What do PhD graduates offer the labour market?What do PhD graduates offer the labourmarket?In a modern knowledge-based economy, highly educated and skilled people - knowledge workers -are in great demand. PhD graduates are, arguably, the most highly skilled and educated people inour society. Despite recognition by policy makers and many employers that doctoral graduateshave the skills and attributes the labour market needs, PhD researchers themselves are oftenunaware of their transferable skills or unable to sell them beyond academia. New initiativespromise to help PhD graduates fulfil their potential in the job market.What does the labour market need?In March 2000, at the Lisbon European Council 1 , Heads ofState and Government set an ambitious goal for theEuropean Union: to become ‘the most competitive anddynamic knowledge-based economy in the world, capable ofsustainable economic growth with more and better jobs andgreater social cohesion’ by 2010. To achieve this, the EUmember states have set an ambitious target. They havepledged to increase investment in Research and Development(R&D) to an average of 3% of GDP in the same time frame.A knowledge-based economy, one in which wealth and powerare not constrained by the availability of raw materials andfuels, but depend instead on ability and know-how, is labourintensive. Should the EU reach its 3% target the EuropeanCommission estimates that Europe will need an extra700,000 researchers, on top of those needed to replaceretirees. It recognises, too, in its summer 2003Communication 2 , the need for highly trained knowledgeworkers in research-related functions such as marketing,communications and technology transfer.The OECD biennial report ‘The Science, Technology andIndustry Scoreboard 2003’ 3 , reveals that internationalinvestment in research and development is growing inEurope. However, it also shows that investment levels in theUSA are significantly higher, and growing at a faster rate,than in Europe. In terms of investment in knowledge, theUSA is extending its lead over the rest of the world.The UK Government has recognised the value of knowledgeand is actively promoting the concept of a knowledge-basedeconomy, lifelong learning and improved skills.What do PhD graduates have to offer?The most highly educated and skilled group in the UK is ourdoctoral graduates. However, there often appear to bebarriers between these talented individuals and theemployers who need them. Sir Gareth Roberts identifiedthese during his review of the supply of people with science,engineering and technology skills. He revealed that PhDgraduates are failing to reach their potential in the jobmarket because of the lack of opportunities to develop widerskills and the inability of PhD graduates to articulate andrecognise the transferable skills they have developed.This is a great pity, both for the individuals themselves, andfor our economy and society. We hope that WDPD will gosome way to removing these barriers by illustrating to bothpotential employers and postgraduate researchers the widerange of transferable competencies that researchers developduring their PhD studies.At the heart of a PhD is a question – a problem that must bedefined, investigated and answered. As new ideas areestablished and developed, they are tested through research,and debated at conferences, through publication and duringthe formal thesis examination, or viva. This debate isrigorous and demanding! PhD graduates, therefore, enter thelabour market with a questioning and inquiring attitude andthe self-confidence to articulate and defend new ideas andapproaches.Many of the employers of PhD graduates that we contactedrecognise the particular attributes that PhDs bring to theirorganisation: their problem-solving skills, theirdetermination to find new and better ways to tackledifficulties.We don’t set out to employ PhD graduates specifically - wetake the best candidates available. However, we’ve foundthat PhD graduates have a combination of maturity andautonomy that is more useful for our work than engineeringgraduates with a similar length of experience in industry.Alan Prior, ABAQUS UKIn this department we look for bright young people whocome to us with new ideas and the ability to think aboutproblems in novel ways – lateral thinkers. We’ve found thatPhD graduates offer all of these things. They are enthusiasticand rise to any challenge – they just want to get stuck in andto solve problems or improve things that could be better. Wedon’t see them just ‘at the bench’ – they are flexible andmake a real impact. David McCarthy, Albion ColoursWe like PhDs in our business sector – they never takeanything at face value. That is a real bonus in a businesscompliance function. Their philosophical training and criticaljudgement have direct application in business services,whatever the topic of their research.Head of Graduate Recruitment, ‘Big 4’ Accountancy firm1European Commission, Towards a European Research Area, COM(2000)6, 18.01.20002Researchers in the European Research Area: one profession, multiple careers. Communication from the Commission to the Council and the European Parliament.COM(2003) 436. http://europa.eu.int/comm/research/fp6/mariecurie-actions/pdf/careercommunication en.pdf3www1.oecd.org/publications/e-book/92-2003-04-1-7294/foreword.htm© 2004 UK GRAD Programme®11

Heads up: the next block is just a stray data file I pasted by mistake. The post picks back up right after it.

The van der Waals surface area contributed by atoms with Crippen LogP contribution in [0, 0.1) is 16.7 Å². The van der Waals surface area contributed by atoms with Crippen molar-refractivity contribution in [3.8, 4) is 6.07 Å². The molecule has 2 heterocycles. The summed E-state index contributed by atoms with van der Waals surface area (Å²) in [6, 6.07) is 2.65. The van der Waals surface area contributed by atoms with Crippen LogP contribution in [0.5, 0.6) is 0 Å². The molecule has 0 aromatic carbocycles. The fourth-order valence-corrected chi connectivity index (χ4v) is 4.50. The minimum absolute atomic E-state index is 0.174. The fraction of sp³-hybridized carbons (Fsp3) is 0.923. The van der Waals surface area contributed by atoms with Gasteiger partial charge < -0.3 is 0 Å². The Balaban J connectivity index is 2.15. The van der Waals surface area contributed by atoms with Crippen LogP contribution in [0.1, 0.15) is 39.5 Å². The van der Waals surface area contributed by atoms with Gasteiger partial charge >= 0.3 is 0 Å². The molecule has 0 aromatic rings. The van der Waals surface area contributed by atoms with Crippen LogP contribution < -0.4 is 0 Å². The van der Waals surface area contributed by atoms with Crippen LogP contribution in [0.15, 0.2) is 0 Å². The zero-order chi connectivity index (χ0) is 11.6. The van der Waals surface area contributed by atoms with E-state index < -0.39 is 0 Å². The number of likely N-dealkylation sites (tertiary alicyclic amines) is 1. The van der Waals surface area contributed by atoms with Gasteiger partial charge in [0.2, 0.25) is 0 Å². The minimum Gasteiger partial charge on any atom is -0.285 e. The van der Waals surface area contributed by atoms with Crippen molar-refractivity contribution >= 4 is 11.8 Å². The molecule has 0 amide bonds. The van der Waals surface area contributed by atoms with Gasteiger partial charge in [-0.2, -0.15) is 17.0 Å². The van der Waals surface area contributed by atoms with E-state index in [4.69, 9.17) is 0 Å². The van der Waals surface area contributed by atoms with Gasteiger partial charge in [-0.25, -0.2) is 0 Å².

What Do PhD graduates offer the labour marketWe recruit for clients who require high-level quantitativeskills, so we only look at PhDs - first degree graduatessimply can’t compete. PhDs are much more sophisticated intheir thinking and have a broader toolkit of skills to drawupon in the demanding roles we place them in.Morgan Kavanagh, Huxley FinanceAnother feature of the knowledge economy is the pace ofchange. Successful businesses need staff who are notintimidated by new systems or technologies and can adapt tochanges in working practices. Again, PhD graduates areparticularly well suited to this and effective under theseconditions.They stand out from first degree graduates in their ability tolearn and the speed with which they assimilate informationand acquire new skills. Only the most outstanding firstdegree graduates can be compared to them.Technical Line Manager, large chemical manufacturingcompanyApart from their obvious knowledge, what makes PhDgraduates stand out is the quality of their brains – they areexperts at analytical thinking and can work their waythrough complicated processes without being intimidated.Ian McKinley, Science Recruitment GroupEven in sectors where subject-specific knowledge and skillsare highly valued, there is still recognition of the addedvalue of a PhD.To remain a world leader in drug discovery, Pfizer needspeople who have sound scientific judgement and enjoy thechallenge of solving complex problems without having aclear idea what the solution might turn out to be. Our workis team based so the ability to communicate effectively withothers, particularly in other disciplines, is also essential. Werecruit people without doctorates, so a PhD isn't the onlyroute to developing these skills but it may be the moststimulating and enjoyable way of doing that for some people.Dave Alker, Pfizer Global Research and DevelopmentThe ICT industry is dependent on innovation and at Nokiawe employ over 20,000 staff in research and development -approximately 39% of our total workforce - to ensure we areat the forefront of product innovation and creation ofnew technologies. We look for specific skills when recruitingrather than qualifications, but applicants with PhDs haveoften developed these during their research. We need peoplewho have a deep down knowledge of technology, candemonstrate the ability to solve complex problems efficiently,and be active within our company culture as well. PhDgraduates can also act as a bridge between universities andindustry, helping to promote technology transfer and aknowledge flow in both directions.Karsten Vandrup, NokiaAlthough we are not a research organisation as such, weexpect our staff to apply a high level of environmentalscience knowledge to their work. Routinely we recruit staffwith postgraduate qualifications and experience, many ofwhom have a PhD. A PhD is recognition of a standard ofscientific achievement which is respected by those we workwith. What it also shows is that the individual is able to setand achieve goals, manage their own time, think bothanalytically and creatively, and overcome problems; a set ofhighly desirable skills and attitudes in any professionalperson. Not surprisingly the current Chief Executive ofEnglish Nature and a high proportion of senior staff of theorganisation have PhDs.John Hopkins, English NatureOf course, there is still a long way to go. The implementationof Sir Gareth Roberts’ Review, with his call for embedded,extensive, transferable skills training, is just beginning. Butthe testimonies of the employers and individuals weapproached illustrate the quality of the contribution thatPhD graduates can, and already do, make to the labourmarket.Recruiting PhD graduatesIf after reading this you are interested in tapping into thetalents and knowledge that our PhD graduates hold, you willfind excellent first contacts through UK GRAD and theUniversity Careers Services 4 . Both can offer you advice onhow best to contact targeted groups of students at any leveland discuss any aspects of your recruitment strategy. CareersServices play a pivotal role in communicating with PhDstudents through their on-campus activities, departmentalcontacts and regional collaboration with the national andregional UK GRAD courses.124The Association of Graduate Careers Advisory Services, AGCAS. www.agcas.ac.uk© 2004 UK GRAD Programme®